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Response to Ambassador Alexandre Keltchewsky, Head of OSCE Center in Astana

The United States extends a warm welcome to Ambassador Keltchewsky; Ambassador, thank you for your thorough report. The last year has been momentous for the Center and for Kazakhstan. You and your staff supported a High-Level Tolerance Conference, an NGO Forum, a Parallel OSCE Civil Society Conference, and the first OSCE Summit in 11 years — all with great skill and grace.

As you note, there were critical events this past year in Kazakhstan: the referendum on voiding elections, the ensuing constitutional battle, followed by the snap presidential ballot. We noted that the preliminary report issued jointly by ODIHR and the OSCE Parliamentary Assembly found technical improvements over previous years. It also indicated that Kazakhstan’s “legal framework has key shortcomings inconsistent with its OSCE commitments,” particularly in the fields of freedom of assembly and media. In addition, processes such as candidate registration and adjudication of electoral disputes lacked transparency, and many local authorities intervened to increase voter turnout. Finally, serious irregularities took place in the voting and tabulation. No election since Kazakhstan’s independence has been deemed to have met OSCE commitments or international standards. Active steps need to be taken to counter this trend.

Making meaningful reforms before parliamentary elections next year would be an excellent demonstration of Kazakhstan’s efforts to develop its democracy and we urge the Center to support real government reforms.

As your report notes, President Nazarbayev declared reform a top priority. We urge Kazakhstan to implement credible judicial reforms, including equal access to justice and adherence to due process. The OSCE has a role to play in helping to implement the strategies and legislative acts aimed at reform — especially the “National Action Plan for Implementing Human Rights 2009-2012,” and those aspects that remain behind schedule, including legislation on freedom of assembly, media freedom, the Ombudsman institution and the National Preventive Mechanism in line with the Optional Protocol to the UN Convention against Torture. We also hope Kazakhstan will follow through on its commitment at the July 2010 High-Level Conference on Tolerance to bring its religion law up to international standards and to promote religious tolerance.

We particularly urge the Center to continue working closely with the government to address what many observers cite as backsliding on media freedom commitments. We must point out that despite assertions to the contrary, Kazakhstan has still not decriminalized defamation. It has only reduced the manner and means by which a person may be convicted and sentenced to jail for what they say. We urge the government to follow through with its stated intention on this important and symbolic measure and to address other shortcomings in its media legislation. We also wish to express our regret that Evgeniy Zhovtis and Ramazan Yesergepov are still in jail, and we hope to see them included in the upcoming amnesty.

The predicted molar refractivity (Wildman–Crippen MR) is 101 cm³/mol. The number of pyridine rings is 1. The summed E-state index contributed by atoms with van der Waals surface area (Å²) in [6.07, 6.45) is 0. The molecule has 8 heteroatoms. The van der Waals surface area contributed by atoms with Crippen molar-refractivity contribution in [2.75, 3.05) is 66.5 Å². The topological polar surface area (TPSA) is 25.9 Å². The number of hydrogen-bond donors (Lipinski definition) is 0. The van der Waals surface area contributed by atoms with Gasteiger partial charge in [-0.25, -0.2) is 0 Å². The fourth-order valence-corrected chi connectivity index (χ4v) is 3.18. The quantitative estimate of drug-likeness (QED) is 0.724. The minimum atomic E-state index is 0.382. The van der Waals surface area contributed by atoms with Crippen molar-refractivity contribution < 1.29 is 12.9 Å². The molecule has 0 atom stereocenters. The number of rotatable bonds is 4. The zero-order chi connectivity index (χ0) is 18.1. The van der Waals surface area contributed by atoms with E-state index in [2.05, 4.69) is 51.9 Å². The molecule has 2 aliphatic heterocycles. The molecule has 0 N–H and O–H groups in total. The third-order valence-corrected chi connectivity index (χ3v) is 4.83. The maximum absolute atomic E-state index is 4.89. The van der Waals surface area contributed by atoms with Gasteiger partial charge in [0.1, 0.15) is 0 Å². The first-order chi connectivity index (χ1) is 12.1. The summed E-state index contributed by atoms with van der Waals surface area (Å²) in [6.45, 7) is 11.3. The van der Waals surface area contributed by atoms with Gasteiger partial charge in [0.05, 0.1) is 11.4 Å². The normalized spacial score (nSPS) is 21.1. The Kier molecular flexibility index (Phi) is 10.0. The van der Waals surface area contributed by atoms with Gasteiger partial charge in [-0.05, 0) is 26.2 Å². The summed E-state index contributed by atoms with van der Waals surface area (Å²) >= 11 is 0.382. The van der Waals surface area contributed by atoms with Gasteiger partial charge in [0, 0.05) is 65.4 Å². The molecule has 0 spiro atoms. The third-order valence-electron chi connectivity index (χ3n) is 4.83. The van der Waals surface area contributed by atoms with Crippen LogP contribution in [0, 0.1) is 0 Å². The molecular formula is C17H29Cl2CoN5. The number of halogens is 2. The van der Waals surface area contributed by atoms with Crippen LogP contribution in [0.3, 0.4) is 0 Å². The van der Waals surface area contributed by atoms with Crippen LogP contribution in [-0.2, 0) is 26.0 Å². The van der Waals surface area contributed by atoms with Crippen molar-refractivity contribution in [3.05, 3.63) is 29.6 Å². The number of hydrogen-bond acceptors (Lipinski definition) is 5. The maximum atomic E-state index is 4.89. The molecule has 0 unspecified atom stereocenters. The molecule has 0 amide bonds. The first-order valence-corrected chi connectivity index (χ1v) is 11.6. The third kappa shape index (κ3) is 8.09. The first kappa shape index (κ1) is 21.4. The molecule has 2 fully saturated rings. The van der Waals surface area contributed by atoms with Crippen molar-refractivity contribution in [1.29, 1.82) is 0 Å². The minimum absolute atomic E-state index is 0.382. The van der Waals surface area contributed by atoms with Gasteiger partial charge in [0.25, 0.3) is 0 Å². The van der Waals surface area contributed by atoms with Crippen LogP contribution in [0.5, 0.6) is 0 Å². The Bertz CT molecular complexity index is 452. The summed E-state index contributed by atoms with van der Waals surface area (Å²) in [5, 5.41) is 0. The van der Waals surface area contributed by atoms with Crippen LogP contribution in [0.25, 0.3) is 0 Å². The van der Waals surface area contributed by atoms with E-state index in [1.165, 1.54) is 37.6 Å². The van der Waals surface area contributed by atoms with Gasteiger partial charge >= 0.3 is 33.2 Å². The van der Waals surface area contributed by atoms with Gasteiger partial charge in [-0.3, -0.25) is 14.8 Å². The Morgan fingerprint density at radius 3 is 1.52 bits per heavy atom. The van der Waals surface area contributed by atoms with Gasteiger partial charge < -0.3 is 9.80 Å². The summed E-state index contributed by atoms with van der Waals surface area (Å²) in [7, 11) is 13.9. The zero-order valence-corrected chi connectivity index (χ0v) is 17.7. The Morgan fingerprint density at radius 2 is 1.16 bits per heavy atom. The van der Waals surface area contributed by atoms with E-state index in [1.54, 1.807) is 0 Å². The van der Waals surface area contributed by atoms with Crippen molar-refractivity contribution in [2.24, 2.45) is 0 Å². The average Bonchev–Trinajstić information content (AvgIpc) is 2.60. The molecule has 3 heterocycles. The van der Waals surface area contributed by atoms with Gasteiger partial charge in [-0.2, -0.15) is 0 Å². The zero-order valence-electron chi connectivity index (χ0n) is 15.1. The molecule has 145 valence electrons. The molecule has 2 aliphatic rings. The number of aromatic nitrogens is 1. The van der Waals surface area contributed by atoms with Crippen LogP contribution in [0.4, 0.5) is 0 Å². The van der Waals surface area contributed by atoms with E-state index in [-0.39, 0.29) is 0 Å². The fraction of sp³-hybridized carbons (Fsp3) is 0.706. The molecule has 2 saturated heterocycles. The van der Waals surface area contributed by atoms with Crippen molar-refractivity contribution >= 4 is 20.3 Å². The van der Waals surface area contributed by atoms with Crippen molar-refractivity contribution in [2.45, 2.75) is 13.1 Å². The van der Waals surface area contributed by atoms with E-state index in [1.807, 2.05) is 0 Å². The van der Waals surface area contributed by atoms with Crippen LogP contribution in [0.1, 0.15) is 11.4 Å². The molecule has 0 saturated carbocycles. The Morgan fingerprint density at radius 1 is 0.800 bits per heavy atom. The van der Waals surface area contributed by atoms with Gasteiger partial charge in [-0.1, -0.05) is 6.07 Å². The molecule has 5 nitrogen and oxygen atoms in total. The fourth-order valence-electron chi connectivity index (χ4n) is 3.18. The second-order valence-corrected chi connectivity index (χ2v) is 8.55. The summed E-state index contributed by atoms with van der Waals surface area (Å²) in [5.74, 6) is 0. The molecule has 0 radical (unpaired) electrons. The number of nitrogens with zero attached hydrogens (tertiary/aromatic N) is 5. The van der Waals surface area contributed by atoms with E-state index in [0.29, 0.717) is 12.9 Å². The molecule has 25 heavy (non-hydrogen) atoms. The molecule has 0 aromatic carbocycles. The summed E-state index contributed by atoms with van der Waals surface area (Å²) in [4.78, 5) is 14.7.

We wish to express our appreciation to the Government of Kazakhstan for the support it has given to the Center on the second dimension, especially in Kazakhstan’s efforts to become EITI compliant and to address the tragedy of the Aral Sea and other water management issues.

In the Politico-Military Dimension, the Center’s work to help Kazakhstan combat terrorism and trafficking in narcotics and human beings and to reform law enforcement agencies — especially bringing these efforts in line with democratic standards and human rights — is essential to OSCE’s work in Central Asia. The Center’s efforts to reduce Small Arms and Light Weapons in Kazakhstan will add to peace and security. The Center’s work with training Afghan police officers in Almaty is a creative and useful way to implement the 2007 Madrid Decision on intensifying engagement with Afghanistan. We commend the efforts between the Center and the Government of Kazakhstan for last October’s conference on preventing terrorism, and welcome the upcoming workshop on “Sisters Against Violent Extremism (SAVE)” to be held in Almaty this October, as concrete examples of cooperation in counterterrorism.

Thank you again, Ambassador Keltchewsky and please be assured of our best wishes and support.

Thank you, Chair.


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